Ether #1

Writer: Matt Kindt
Artist & Letterer: David Rubín
Publisher: Dark Horse

Review by Anelise Farris

Ether #1 CoverEther #1 introduces readers to Boone Dias: an inter-dimensional scientist/adventurer. Boone, being the pragmatic scientist that he is, is convinced that everything can be explained. As such, he makes regular trips from earth to visit the magical inhabitants of Ether. Although he is literally confronted with magic on a regular basis, he is convinced that even magic can be defined and simply reduced to a mass of info and facts.

Nonetheless, in Ether #1, while Boone is making one of his regular trips to Ether, he is recruited by the inhabitants of Ether to help them solve a murder mystery—a case which just might prove to be beyond Boone’s sense of logic. As Boone begins to examine the crime scene, he becomes increasingly confronted with the possibility that perhaps not all things can be explained as neatly as he once believed.

The art and writing of Ether #1 work so well together; it is as though they are done by the same person. The tone of the story is light-hearted, yet it is also weighed down by larger questions such as why we as a society revere fact with the highest regard, and view anyone with different (“less-scientific”) opinions as ignorant. The art reflects this tone as well through bright, sharp art that is not surreal or dream-like, but presents these otherworldly inhabitants as clear and concrete as the earthlings.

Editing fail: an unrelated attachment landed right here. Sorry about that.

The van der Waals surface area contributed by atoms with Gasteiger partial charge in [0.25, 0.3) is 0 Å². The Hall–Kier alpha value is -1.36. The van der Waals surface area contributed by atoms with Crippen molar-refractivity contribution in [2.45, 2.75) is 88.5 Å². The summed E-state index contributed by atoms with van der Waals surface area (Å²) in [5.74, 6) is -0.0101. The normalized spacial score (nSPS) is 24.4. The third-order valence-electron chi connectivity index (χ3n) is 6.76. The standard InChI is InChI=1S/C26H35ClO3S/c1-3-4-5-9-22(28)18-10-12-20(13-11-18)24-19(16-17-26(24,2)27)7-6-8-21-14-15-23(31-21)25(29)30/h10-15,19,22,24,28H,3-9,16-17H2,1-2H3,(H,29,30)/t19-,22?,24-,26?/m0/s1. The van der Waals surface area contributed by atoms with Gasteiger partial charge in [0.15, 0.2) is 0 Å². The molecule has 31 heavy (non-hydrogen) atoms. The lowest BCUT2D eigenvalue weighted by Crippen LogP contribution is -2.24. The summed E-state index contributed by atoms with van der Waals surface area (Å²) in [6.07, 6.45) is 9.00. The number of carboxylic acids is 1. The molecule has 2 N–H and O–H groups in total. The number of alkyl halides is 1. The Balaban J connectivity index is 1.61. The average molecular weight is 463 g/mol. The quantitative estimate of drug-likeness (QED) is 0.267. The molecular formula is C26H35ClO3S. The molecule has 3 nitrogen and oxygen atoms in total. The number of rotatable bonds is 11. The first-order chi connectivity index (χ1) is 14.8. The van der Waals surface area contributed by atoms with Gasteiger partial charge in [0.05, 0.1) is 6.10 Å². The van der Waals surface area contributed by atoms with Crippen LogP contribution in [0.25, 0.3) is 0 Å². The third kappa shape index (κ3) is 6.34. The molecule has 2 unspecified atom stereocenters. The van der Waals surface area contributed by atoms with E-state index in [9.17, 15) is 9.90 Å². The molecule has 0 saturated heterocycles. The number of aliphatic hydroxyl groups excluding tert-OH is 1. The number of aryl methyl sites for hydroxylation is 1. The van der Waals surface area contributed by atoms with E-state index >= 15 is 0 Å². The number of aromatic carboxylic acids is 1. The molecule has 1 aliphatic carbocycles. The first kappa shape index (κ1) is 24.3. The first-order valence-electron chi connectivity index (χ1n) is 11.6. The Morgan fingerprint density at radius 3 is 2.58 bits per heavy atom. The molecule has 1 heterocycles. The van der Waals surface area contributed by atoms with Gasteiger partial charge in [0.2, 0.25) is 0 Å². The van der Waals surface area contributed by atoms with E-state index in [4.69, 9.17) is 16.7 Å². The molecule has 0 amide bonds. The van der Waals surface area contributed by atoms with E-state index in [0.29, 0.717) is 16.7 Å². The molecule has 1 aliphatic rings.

The Verdict
Buy it!
While the premise itself is compelling—a pragmatic scientist confronted with a case that might expand his worldview—the last few pages of the comic really solidified my interest in continuing this series. As Ether #1 comes to a close, we begin to get more of Boone Dias’s backstory and career as a scientist—introducing new layers to an already intriguing series. Like magical beasts, science, and a careful balance of humor and gravity? Do not miss Ether #1!

Anelise Farris
Anelise is an english professor with a love for old buildings, dusty tomes, black turtlenecks, and all things macabre and odd.

Leave a Reply